In 1908 Rev. Schroer resigned. The pastor’s salary was raised to $75. The pulpit was supplied by Rev. Jacob Stucki of the Winnebago Mission in Black River Falls until July, 1909, when the pastorate was accepted by the Rev. H. G. Schmid, who preached every third Sunday.
Meanwhile, the congregation grew and on Sept. 4, 1913, the congregation laid the cornerstone of the present structure, which was built of cement block. The building was dedicated March 15, 1914. The cost for construction was $4,500. All of this except $1,000 was paid by the time of the dedication.
Then, as now, the Ladies Aid was an energetic organization. Known then as the ‘Frauen Verein’, the group paid for the pulpit chair and the pulpit, which was built by Mr. Kretschmer. The ladies also purchased the window shades, carpeting, pulpit Bible, furnace and the bell, which weighs 1,200 pounds. The total amount spent for all the items purchased by the Ladies Aid was $583, mostly raised in food sales.
In 1915, Rev. Schmid resigned and the congregation was served temporarily be (by) his father, Rev. J. Schmid shortly thereafter. The Rev. David Grether accepted a call and came to the church upon graduation from the seminary. The parish then included Humbird and Neillsville. During Rev. Grether’s pastorate the congregation began to have evening services in English, the German language having been used exclusively up to that time. In this pastorate a young people’s society was organized and the church debt was paid off. The congregation by that time had raised its portion of the payment for the pastor to $225.
Rev. Grether resigned in 1925 and was succeeded by Rev. Caleb Hauser, who served both Neillsville and Humbird. In the following year the congregation realized its ambition to have a resident pastor and the Rev. E. F. Menger came in that capacity. A parsonage was necessary and a house was purchased at the slope of the hill below the church of which the Ladies Aid had $1,000 saved in readiness for the cost.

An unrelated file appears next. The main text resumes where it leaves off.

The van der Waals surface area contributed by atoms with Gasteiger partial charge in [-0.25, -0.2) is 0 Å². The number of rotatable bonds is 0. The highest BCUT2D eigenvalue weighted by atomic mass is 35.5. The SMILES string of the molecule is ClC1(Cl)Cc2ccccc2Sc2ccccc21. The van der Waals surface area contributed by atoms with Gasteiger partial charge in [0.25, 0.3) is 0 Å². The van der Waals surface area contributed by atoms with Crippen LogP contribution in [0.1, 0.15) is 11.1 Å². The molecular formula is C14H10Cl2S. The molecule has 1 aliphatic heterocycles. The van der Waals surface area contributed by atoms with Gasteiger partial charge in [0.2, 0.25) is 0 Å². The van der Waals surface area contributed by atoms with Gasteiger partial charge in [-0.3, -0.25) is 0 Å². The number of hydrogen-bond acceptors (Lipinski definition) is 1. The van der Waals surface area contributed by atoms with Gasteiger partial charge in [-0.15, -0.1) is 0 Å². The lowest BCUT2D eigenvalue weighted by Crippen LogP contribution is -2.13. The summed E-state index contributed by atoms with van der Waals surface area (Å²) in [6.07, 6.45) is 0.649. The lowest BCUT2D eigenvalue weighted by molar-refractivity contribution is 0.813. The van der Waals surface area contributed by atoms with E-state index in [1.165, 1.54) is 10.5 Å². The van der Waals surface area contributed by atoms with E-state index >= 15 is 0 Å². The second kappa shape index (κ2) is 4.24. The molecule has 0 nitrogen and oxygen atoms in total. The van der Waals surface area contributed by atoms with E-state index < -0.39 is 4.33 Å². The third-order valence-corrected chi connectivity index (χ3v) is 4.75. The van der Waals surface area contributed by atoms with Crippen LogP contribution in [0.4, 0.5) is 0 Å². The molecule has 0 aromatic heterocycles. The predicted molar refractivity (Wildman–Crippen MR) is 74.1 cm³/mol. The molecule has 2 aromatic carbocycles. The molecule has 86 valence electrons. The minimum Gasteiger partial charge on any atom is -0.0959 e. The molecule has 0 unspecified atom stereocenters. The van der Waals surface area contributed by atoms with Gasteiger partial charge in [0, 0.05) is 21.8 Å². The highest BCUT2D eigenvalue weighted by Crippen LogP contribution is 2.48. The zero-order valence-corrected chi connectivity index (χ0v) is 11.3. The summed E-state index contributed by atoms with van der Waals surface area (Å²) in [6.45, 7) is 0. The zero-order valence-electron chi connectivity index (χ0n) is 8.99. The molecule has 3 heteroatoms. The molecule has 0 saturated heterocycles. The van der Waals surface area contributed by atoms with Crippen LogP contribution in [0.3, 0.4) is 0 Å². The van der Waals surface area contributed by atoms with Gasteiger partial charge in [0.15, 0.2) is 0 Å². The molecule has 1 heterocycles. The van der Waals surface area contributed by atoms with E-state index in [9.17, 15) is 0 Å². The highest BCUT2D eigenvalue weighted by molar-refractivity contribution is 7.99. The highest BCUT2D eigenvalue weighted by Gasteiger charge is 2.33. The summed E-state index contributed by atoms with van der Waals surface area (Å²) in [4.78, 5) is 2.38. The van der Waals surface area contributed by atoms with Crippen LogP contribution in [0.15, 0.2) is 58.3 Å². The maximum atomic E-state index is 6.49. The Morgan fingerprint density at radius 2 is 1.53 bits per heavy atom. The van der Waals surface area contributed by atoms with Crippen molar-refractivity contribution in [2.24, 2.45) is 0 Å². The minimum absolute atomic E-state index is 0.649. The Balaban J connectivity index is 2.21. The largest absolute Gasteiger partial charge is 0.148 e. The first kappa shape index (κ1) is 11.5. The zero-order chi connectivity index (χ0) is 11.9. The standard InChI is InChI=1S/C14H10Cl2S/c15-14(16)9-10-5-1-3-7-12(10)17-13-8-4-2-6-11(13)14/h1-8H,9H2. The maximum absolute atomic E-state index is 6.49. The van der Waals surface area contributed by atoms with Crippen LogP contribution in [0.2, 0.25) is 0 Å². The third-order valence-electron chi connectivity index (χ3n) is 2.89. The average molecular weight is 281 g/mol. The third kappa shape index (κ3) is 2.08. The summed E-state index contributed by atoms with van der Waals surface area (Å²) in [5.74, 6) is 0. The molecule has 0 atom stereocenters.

Rev. Menger resigned in 1937. The church was without a pastor for six months until Rev. Victor C. Weilder came while he also served the Reformed churches at Black River Falls and Fall Creek. Weilder left in 1940 and Rev. William Fritzmeier served temporarily. In 1940, Rev. Harold M. Burt became pastor and served until 1942. During his stay, the parsonage was modernized and an organ was installed in the church. Then the congregation was served for three years by the Rev. N. J. Dechant, who was also pastor at Neillsville. He was succeeded in 1946 by Rev. George Hohmann. During his pastorate, repairs and improvements were made to the church and the parsonage. Hohmann resigned in 1949.
Currently, the church is being supplied by the Rev. Ben Stucki of Neillsville and Dr. Robert I. Brigham, director of the division of humanities, Eau Claire State Teachers College.
The Lake Arbutus Pavilion as it appeared in its early existence. Built by Joe Hanus in 1921, the first dance was held on the “floating” dance floor on June 22, 1921. A floating dance floor has spring supports, providing the floor with give, or spring action when danced upon. In 1939 Joe and Violet Vieau reused it for roller skating, purchasing it in 1945. The building is still used for roller skating. (Photo courtesy of Ray Strebing Family Collection)